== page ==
"I don't know if there is a legislative fix to the problem. I really don't, in all sincerity," he says. "And with that, I decided to take out that first part of the bill."
As of now, AB 2756 only requires that the state gather more data on home-schooling in California. But another bill introduced in the legislature could have a far greater impact.
Assembly member Susan Eggman, a co-author of Medina's bill, introduced another bill mandating that the state create an advisory committee to suggest reforms to the home-school system. That could be anything from home inspections to credentialing teachers to setting specific curriculums. The bill itself wouldn't make those changes – that would be up to the legislature – but it's still got some home-school advocates opposing it.
In an email to members, the Home School Legal Defense Association (HSLDA) said Eggman's bill "threatens our private homeschool freedoms in California" and could give the legislature "raw power to regulate private homeschooling, opening up even the possibility of home visits to observe the children and instruction and to inspect the home as the place of instruction."
Assembly member Eggman countered with a statement saying, "[c]ontrary to the concerns being expressed, the bill does not establish any restrictions or requirements on homeschools," but rather forms a committee to discuss the possibilities.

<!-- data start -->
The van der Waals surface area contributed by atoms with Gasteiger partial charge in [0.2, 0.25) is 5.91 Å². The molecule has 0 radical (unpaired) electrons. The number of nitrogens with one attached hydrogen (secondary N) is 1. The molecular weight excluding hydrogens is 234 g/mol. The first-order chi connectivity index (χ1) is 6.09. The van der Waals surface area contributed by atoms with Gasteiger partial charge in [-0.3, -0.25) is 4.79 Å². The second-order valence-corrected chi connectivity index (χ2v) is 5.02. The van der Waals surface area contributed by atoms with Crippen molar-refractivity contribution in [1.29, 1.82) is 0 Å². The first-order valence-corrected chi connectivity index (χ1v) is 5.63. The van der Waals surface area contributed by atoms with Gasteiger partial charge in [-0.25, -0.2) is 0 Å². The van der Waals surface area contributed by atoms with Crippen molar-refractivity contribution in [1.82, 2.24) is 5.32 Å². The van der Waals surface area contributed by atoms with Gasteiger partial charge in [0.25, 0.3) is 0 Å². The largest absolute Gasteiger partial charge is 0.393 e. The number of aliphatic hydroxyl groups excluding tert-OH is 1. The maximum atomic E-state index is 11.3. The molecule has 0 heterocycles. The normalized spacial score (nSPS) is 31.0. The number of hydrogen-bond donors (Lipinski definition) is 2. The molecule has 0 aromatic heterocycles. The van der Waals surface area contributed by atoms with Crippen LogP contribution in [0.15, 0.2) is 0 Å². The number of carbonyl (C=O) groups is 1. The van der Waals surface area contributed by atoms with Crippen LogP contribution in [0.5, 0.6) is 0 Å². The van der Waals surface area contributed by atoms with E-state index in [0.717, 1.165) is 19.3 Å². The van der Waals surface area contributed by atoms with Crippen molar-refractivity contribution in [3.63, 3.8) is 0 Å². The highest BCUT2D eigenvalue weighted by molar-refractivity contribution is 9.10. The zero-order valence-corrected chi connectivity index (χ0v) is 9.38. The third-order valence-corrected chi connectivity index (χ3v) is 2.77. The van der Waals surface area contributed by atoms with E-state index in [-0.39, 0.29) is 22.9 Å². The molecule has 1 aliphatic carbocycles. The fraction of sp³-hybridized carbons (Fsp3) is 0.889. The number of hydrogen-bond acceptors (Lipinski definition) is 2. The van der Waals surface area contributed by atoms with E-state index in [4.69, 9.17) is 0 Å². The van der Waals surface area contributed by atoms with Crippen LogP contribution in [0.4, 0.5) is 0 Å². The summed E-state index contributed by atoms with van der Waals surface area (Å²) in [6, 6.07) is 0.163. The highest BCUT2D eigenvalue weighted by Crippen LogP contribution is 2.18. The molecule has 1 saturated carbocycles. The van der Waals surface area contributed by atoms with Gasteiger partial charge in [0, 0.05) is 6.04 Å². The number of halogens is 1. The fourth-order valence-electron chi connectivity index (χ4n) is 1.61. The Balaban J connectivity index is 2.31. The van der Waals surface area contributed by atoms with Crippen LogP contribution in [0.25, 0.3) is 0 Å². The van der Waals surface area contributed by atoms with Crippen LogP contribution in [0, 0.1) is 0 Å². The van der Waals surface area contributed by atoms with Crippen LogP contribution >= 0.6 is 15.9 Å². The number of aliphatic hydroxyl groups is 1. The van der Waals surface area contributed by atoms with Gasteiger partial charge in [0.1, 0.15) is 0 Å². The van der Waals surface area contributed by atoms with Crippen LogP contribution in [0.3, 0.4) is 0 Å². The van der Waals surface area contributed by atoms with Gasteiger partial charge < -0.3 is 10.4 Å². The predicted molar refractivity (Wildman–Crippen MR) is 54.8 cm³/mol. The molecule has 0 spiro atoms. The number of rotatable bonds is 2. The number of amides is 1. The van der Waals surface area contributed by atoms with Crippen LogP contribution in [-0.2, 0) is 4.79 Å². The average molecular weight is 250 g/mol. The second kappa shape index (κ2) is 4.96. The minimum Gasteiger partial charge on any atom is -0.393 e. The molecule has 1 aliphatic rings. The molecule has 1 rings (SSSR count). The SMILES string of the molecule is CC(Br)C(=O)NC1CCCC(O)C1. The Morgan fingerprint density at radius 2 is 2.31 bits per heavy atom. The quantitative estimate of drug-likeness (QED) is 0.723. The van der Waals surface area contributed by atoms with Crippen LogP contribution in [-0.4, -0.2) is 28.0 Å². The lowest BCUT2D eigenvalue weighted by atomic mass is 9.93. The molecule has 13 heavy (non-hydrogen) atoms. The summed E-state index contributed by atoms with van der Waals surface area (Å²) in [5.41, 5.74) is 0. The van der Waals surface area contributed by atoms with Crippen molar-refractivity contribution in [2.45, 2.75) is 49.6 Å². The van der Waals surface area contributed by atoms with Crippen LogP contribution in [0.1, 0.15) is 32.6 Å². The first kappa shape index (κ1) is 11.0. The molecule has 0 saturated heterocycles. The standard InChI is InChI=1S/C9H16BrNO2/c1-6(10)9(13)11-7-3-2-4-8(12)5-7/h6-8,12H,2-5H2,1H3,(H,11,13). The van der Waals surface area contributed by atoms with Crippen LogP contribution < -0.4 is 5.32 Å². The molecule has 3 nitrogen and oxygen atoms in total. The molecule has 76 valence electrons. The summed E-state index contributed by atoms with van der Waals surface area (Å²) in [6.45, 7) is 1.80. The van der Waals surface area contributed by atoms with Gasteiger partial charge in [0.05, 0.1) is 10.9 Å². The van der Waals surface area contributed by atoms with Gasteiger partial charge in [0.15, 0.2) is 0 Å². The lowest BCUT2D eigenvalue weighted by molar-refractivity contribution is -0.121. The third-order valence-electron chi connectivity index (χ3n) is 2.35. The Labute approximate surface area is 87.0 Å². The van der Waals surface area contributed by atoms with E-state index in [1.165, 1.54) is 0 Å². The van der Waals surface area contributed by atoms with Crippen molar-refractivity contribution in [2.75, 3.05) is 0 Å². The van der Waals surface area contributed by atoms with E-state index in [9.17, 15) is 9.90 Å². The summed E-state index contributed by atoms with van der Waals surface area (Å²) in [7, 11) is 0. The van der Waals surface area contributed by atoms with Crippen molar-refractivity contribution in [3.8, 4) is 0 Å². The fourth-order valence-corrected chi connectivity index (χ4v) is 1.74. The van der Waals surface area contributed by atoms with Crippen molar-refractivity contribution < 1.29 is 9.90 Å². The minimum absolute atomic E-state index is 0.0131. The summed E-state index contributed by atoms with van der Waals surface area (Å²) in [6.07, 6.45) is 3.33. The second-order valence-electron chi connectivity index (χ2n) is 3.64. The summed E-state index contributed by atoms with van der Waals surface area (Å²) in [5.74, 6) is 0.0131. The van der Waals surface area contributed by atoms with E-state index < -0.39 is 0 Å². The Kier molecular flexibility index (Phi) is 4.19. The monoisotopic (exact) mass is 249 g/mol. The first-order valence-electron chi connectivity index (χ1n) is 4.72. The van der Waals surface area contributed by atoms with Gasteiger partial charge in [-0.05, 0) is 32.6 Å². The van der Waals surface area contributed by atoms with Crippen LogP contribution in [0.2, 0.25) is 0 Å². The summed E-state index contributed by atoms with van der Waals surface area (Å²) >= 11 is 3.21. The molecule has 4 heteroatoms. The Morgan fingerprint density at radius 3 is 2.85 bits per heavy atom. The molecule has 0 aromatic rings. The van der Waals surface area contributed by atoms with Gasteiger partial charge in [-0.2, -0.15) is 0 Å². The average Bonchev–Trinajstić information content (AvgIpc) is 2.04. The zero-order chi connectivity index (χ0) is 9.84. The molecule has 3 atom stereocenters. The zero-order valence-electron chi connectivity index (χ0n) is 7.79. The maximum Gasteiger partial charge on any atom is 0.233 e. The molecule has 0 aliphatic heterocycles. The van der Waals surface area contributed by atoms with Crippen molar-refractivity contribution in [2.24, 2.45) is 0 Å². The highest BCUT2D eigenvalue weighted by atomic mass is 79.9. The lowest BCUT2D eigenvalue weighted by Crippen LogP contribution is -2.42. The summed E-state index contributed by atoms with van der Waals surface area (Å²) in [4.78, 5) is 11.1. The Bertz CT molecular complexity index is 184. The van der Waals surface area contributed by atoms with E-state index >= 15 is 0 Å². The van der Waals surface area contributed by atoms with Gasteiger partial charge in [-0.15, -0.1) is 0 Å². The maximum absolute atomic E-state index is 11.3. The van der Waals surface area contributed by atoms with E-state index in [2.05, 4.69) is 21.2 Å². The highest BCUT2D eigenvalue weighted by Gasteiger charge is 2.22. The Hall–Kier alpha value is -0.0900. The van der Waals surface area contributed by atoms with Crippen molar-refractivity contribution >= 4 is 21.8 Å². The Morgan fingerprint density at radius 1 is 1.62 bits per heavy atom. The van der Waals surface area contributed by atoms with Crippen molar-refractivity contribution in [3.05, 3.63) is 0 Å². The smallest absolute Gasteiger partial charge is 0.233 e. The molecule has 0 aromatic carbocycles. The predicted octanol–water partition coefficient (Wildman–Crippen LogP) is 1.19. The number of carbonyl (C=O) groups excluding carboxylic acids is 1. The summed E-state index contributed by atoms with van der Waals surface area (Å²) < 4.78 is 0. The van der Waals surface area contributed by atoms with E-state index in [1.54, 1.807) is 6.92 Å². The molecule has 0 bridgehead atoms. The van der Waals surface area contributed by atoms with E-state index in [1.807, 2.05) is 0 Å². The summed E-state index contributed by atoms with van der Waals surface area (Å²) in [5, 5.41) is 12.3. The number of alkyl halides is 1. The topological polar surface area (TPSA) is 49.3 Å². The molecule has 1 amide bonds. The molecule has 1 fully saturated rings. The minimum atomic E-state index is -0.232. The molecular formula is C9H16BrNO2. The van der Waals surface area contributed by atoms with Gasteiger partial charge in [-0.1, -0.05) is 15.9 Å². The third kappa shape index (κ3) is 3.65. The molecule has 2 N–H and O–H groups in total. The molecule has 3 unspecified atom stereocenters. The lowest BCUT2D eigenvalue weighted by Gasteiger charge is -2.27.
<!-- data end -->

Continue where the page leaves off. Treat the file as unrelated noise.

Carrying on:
"I believe this is a modest step to take to ensure we are achieving the best educational outcomes for homeschooled children," the statement read.
Some home-school advocates aren't just opposed to the idea of home inspections, or teachers being required to have valid credentials – they don't think any regulation is necessary at all.
Brian Ray, a home-school researcher and advocate, is one of those people.
"The idea of trying to come up with more laws to stop more people from doing bad things before we even know they're going to do anything bad is not the concept of nation that we have under the U.S. constitution and freedom," he says.